phosphor

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phos·phor

 (fŏs′fər, -fôr′)
n.
1. A substance that exhibits phosphorescence.
2. The phosphorescent coating inside the screen of a cathode-ray tube.

[Latin Phōsphorus, the morning star; see phosphorus.]
American Heritage® Dictionary of the English Language, Fifth Edition. Copyright © 2016 by Houghton Mifflin Harcourt Publishing Company. Published by Houghton Mifflin Harcourt Publishing Company. All rights reserved.

phosphor

(ˈfɒsfə)
n
(General Physics) a substance, such as the coating on a cathode-ray tube, capable of emitting light when irradiated with particles or electromagnetic radiation
[C17: from French, ultimately from Greek phōsphoros phosphorus]
Collins English Dictionary – Complete and Unabridged, 12th Edition 2014 © HarperCollins Publishers 1991, 1994, 1998, 2000, 2003, 2006, 2007, 2009, 2011, 2014

phos•phor

(ˈfɒs fər, -fɔr)

n.
a substance that exhibits luminescence when struck by light of certain wavelengths, as by ultraviolet.
[1625–35; < French phosphore < Latin Phōsphorus < Greek Phōsphóros light-bringing, the morning star =phôs light + -phoros bringing]
Random House Kernerman Webster's College Dictionary, © 2010 K Dictionaries Ltd. Copyright 2005, 1997, 1991 by Random House, Inc. All rights reserved.

phos·phor

(fŏs′fər)
A substance that can emit light after absorbing some form of radiation. The insides of television screens and fluorescent lamp tubes are coated with phosphors. See Note at cathode-ray tube.
The American Heritage® Student Science Dictionary, Second Edition. Copyright © 2014 by Houghton Mifflin Harcourt Publishing Company. Published by Houghton Mifflin Harcourt Publishing Company. All rights reserved.
ThesaurusAntonymsRelated WordsSynonymsLegend:
Noun1.phosphor - a synthetic substance that is fluorescent or phosphorescent; used to coat the screens of cathode ray tubes
synthetic, synthetic substance - a compound made artificially by chemical reactions
Based on WordNet 3.0, Farlex clipart collection. © 2003-2012 Princeton University, Farlex Inc.
Translations

phosphor

nPhosphor m
Collins German Dictionary – Complete and Unabridged 7th Edition 2005. © William Collins Sons & Co. Ltd. 1980 © HarperCollins Publishers 1991, 1997, 1999, 2004, 2005, 2007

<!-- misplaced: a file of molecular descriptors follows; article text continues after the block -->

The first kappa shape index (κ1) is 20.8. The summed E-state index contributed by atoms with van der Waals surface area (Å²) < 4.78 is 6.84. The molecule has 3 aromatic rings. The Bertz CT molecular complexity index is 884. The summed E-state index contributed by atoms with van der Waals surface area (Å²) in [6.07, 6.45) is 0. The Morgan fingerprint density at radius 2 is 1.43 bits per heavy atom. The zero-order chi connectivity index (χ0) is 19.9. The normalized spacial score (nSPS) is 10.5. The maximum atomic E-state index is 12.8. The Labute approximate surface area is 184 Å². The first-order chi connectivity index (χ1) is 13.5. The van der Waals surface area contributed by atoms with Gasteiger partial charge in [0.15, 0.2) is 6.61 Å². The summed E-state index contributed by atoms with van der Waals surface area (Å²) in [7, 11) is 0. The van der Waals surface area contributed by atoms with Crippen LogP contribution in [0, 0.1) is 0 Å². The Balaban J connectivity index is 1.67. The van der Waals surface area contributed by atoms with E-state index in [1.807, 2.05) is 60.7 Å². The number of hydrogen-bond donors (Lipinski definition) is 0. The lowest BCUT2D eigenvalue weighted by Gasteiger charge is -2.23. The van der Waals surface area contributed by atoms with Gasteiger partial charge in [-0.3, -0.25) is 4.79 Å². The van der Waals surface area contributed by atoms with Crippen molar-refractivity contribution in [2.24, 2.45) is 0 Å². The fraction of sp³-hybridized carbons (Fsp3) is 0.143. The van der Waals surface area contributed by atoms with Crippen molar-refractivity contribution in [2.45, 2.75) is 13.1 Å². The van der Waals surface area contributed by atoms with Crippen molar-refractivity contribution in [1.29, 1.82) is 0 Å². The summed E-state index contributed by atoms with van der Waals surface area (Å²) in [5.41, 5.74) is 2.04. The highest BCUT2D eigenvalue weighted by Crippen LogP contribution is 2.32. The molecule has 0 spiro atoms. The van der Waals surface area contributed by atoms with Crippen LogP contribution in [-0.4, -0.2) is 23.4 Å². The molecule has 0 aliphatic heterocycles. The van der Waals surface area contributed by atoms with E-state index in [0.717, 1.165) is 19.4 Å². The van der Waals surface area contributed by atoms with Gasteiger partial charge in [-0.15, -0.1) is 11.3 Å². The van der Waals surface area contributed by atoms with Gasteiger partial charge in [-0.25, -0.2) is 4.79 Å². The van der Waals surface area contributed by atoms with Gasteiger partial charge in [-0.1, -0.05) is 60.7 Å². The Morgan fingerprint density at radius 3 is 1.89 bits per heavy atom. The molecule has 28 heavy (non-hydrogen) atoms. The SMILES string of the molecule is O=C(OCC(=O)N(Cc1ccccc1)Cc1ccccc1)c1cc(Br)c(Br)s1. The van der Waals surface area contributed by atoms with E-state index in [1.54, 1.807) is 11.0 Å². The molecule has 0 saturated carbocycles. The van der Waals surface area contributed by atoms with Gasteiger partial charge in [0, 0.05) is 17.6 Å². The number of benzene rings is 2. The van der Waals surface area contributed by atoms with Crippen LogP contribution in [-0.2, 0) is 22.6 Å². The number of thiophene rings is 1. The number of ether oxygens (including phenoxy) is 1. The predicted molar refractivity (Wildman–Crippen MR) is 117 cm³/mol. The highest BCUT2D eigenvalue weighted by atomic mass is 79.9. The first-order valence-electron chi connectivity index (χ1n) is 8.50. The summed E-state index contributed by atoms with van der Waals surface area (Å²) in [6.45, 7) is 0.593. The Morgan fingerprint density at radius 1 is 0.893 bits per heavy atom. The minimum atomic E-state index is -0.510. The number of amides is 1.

References in periodicals archive ?
Among these phosphors, [Sr.sub.2][Si.sub.5][N.sub.8]:[Eu.sup.2+] showed excellent emission characteristics under a blue excitation wavelength of 450 nm, had a uniform particle size distribution, and high performance in LED packages [16-18].
Most white LEDs use phosphors excited by diode chips with short wavelengths (blue or violet) to reemit a broad spectrum light with a good color-rendering index [2-4].
Jones, "Electroluminescence in oxide phosphors," Journal of Electrochemistry Society, vol.
Because the current triphosphor blend discovered more than 30 years ago requires rare earth elements, researchers have identified new phosphors that are more environmentally friendly.
David Peat, Product Specialist at Intertronics, worked with Plessey to recommend mixing and dispensing equipment for the LED phosphors. The Thinky ARV-310 LED benchtop mixer is a non-contact planetary mixer which mixes, dispenses and degasses according to programmable mixing profiles.
While phosphors were used for decades in VI, fluorescent lighting, they were deep-ultraviolet driven and not suited for use with blue LEDs, which emit light at a frequency of around 455nm.
Several researchers studied the luminescence properties of [Bi.sup.3+] doped phosphors [1-6].
Sr[Al.sub.2][0.sub.4]: [Eu.sup.2+] phosphors were used in this study, which put no radical threat or water harm and produce 3~5 higher luminescent intensity than common ZnS:Cu.
The formation of and mechanism for phosphorescence in strontium aluminate phosphors have been thoroughly investigated, with Sr[Al.sub.2][O.sub.4]:[Eu.sup.2+], [Dy.sup.3+] phosphors as one of the most studied hosts and a major host for long afterglow commercial products.
There are three ways to produce white LEDs: (i) combining a blue LED with a yellow phosphor, for example, [Y.sub.3][Al.sub.5][O.sub.12]:[Ce.sup.3+], (ii) mixing red, green, and blue emissions from three LEDs, and (iii) exciting red/green/blue tricolor phosphors with a near-UV LED (370-410 nm).
Figure 5 shows ML emission spectra of Mg[Al.sub.2][O.sub.4]: Dy (0.1 mol%) phosphors. In order to find the luminescence centres responsible for ML emission, we have recorded ML spectrum.